In This Issue: Planners Coming to the Table
AbstractIn this issue, “Planners Coming to the Table,” we focus on how the planning community has come in recent years to embrace food systems as a legitimate focus of their profession. This is a watershed event, since planners are trained to provide systematic analyses and process skills to opportunities and challenges faced by communities — things all too often lacking in agriculture and food system work.
Back in 1986 when I was a graduate student in the department of city and regional planning, with a focus on food systems and a minor in extension education, at Cornell University, I was a bit of an odd duck, talking in graduate seminars about food policy councils, how the city of Knoxville was retrofitting buses and changing their routes to accommodate inner-city grocery shoppers, and how farmers’ markets were really functioning as rural microenterprise incubators. My advisor, Pierre Clavel, the recently retired professor and author of Progressive Cities (1986) and Activists in City Hall (2010), humored my interests and encouraged me to passionately pursue food system planning. I wasn’t the only planning student interested in food and agriculture, but at that time we were few and far between.
Today the situation is quite different. The American Planning Association has adopted a “Policy Guide on Community and Regional Food Planning,” planning students are pressing their departments to offer food system planning courses, and Cornell and many other planning programs around North America have begun to accommodate them: hiring faculty with food systems expertise, developing new courses, PhD programs, research groups, and the like (e.g., efforts at the University of Buffalo and the University of Wisconsin). In this issue you will read about the pedagogical roots of this nascent field of planning and get a glimpse into cutting-edge practices.We dedicate this issue to Jerome Kaufman and the intrepid young planners he has helped to inspire, some of whom are pictured on the cover of this issue (see the cover photos’ captions at the top of the table of contents). They have challenged the conventional wisdom in the planning profession and successfully argued that food systems uniquely bridge well established planning fields such as community and economic development, land use, and transportation. While food system planners are really just at the beginning of this exciting period of growth, they have added their shoulders to the wheel, and as a result we will see an accelerated pace in the movement to create more equitable and sustainable food systems. For this, we take our collective hat off to you!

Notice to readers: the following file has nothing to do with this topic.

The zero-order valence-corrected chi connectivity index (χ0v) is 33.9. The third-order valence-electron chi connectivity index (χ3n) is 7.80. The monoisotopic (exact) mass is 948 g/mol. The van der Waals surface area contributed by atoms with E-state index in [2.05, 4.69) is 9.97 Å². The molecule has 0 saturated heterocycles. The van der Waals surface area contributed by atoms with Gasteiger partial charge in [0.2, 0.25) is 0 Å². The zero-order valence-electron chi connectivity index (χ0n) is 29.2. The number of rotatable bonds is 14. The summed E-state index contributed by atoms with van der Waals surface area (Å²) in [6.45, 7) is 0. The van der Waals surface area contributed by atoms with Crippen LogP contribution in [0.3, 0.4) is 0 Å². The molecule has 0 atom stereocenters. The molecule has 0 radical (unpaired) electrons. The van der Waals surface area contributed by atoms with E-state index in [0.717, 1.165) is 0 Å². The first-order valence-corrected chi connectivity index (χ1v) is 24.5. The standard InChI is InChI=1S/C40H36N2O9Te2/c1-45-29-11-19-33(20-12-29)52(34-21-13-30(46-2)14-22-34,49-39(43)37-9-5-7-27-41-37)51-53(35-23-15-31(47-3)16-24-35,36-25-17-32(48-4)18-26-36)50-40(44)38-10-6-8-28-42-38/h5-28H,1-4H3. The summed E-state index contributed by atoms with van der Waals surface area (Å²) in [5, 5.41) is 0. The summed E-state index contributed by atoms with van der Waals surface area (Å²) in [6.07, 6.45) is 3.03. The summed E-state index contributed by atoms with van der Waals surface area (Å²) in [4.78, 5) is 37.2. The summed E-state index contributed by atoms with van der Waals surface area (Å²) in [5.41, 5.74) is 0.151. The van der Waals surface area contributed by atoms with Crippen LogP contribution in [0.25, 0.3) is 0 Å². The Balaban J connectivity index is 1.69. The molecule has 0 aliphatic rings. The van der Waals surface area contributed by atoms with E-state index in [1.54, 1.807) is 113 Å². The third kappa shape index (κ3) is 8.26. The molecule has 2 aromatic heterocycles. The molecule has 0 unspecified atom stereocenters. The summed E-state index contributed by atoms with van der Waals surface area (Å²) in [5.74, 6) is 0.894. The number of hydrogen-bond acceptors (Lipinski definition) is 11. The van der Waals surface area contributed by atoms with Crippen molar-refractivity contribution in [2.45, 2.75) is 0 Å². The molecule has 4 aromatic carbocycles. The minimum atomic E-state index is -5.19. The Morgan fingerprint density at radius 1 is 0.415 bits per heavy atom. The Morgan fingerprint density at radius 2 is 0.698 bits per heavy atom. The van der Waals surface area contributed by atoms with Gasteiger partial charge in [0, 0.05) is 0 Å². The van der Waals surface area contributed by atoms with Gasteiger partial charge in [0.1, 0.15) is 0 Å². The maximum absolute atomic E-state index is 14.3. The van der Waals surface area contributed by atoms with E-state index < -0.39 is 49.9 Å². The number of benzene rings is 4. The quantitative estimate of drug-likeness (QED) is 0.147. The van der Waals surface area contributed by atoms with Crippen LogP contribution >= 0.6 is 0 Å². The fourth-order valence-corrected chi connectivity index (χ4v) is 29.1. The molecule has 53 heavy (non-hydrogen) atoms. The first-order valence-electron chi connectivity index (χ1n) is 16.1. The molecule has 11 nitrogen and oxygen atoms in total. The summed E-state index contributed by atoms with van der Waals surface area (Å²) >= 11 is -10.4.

In this first issue of our second volume, papers cover a broad swath of the nascent food system planning field — from pedagogy to practice. Minaker and co-authors and Freedgood and co-authors provide a thorough review of the approaches and tools used by planners and allied professionals to assess community-level food systems. Mendes and Nasr (with multiple contributors, including Jerome Kaufman) and Soma and Wakefield explore the emerging roles (opportunities and challenges) of planning faculty and practicing planners. Evans-Cowley and Desjardins and colleagues provide detailed case studies of incorporating food systems into regional comprehensive planning. One of the powerful analytical tools planners can bring to the table is geographic information systems. Giombolini et al., Ruelle et al., Nixon and Doud, and Hu et al., use spatial analysis to explore the potential for diversification, foodshed development, food security infrastructure, and spatial characteristics of food deserts. Horst et al., Day-Farnsworth and Morales, and Levkoe and Wakefield make explicit cases for planner engagement in alternative value chains, food distribution systems such as urban food hubs (for which they propose a new typology), and community food centers.
Our open call papers in this issue include Burnett et al.’s consumer preference study, which suggests that a more narrow definition of “local” may not increase price premiums significantly. McCuistion et al. studied cattle morbidity in a niche beef cooperative and make management recommendations to minimize losses and costs. Jackson et al. provide a case study of the unique health insurance rebate program managed by a CSA coalition in Wisconsin. Finally, Adekunle et al. explore ethnic vegetable demand in Toronto and the prospects for farm diversification in response to that demand.
We also offer two superlative book reviews: Eliav Bitan reviews Fred Kirschenmann’s latest collection of essays entitled Cultivating an Ecological Conscience, and Nevin Cohen reviews de la Salle and Holland’s Agricultural Urbanism: Handbook for Building Sustainable Food Systems in 21st Century Cities — calling it a “manifesto” about building place around food.
Lastly, our regular columnists offer their views on hot topics related to food system planning and current affairs. Rami Zurayk writes about the absurdities of the current global food regime and the need for it to be “occupied.” Ken Meter gives us 17 reasons to conduct food system assessments and challenges us to think deeper than numbers alone. John Ikerd explores the challenges of land use planning for sustainable food systems and offers a potentially more equitable and viable approach to farmland protection than purchasing development rights.
Happy reading — and best wishes for 2012!
Publisher and Editor in Chief
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